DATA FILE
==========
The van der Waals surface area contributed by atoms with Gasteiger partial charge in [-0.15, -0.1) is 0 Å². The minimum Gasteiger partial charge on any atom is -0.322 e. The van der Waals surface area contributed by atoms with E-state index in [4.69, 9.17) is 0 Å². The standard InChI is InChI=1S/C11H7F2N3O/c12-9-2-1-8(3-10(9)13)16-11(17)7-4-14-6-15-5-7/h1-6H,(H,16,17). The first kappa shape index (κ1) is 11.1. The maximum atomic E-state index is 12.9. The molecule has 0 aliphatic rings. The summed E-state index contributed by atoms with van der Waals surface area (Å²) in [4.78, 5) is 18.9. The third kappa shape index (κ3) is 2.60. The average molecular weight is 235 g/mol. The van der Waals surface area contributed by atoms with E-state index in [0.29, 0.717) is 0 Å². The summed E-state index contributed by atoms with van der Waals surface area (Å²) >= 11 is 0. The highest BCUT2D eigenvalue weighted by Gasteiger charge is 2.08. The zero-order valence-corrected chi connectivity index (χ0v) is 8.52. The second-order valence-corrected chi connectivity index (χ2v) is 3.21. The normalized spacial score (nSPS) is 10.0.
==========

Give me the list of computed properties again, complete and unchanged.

The van der Waals surface area contributed by atoms with Gasteiger partial charge in [-0.15, -0.1) is 0 Å². The minimum Gasteiger partial charge on any atom is -0.322 e. The van der Waals surface area contributed by atoms with E-state index in [4.69, 9.17) is 0 Å². The standard InChI is InChI=1S/C11H7F2N3O/c12-9-2-1-8(3-10(9)13)16-11(17)7-4-14-6-15-5-7/h1-6H,(H,16,17). The first kappa shape index (κ1) is 11.1. The maximum atomic E-state index is 12.9. The molecule has 0 aliphatic rings. The summed E-state index contributed by atoms with van der Waals surface area (Å²) in [4.78, 5) is 18.9. The third kappa shape index (κ3) is 2.60. The average molecular weight is 235 g/mol. The van der Waals surface area contributed by atoms with E-state index in [0.29, 0.717) is 0 Å². The summed E-state index contributed by atoms with van der Waals surface area (Å²) >= 11 is 0. The highest BCUT2D eigenvalue weighted by Gasteiger charge is 2.08. The zero-order valence-corrected chi connectivity index (χ0v) is 8.52. The second-order valence-corrected chi connectivity index (χ2v) is 3.21. The normalized spacial score (nSPS) is 10.0.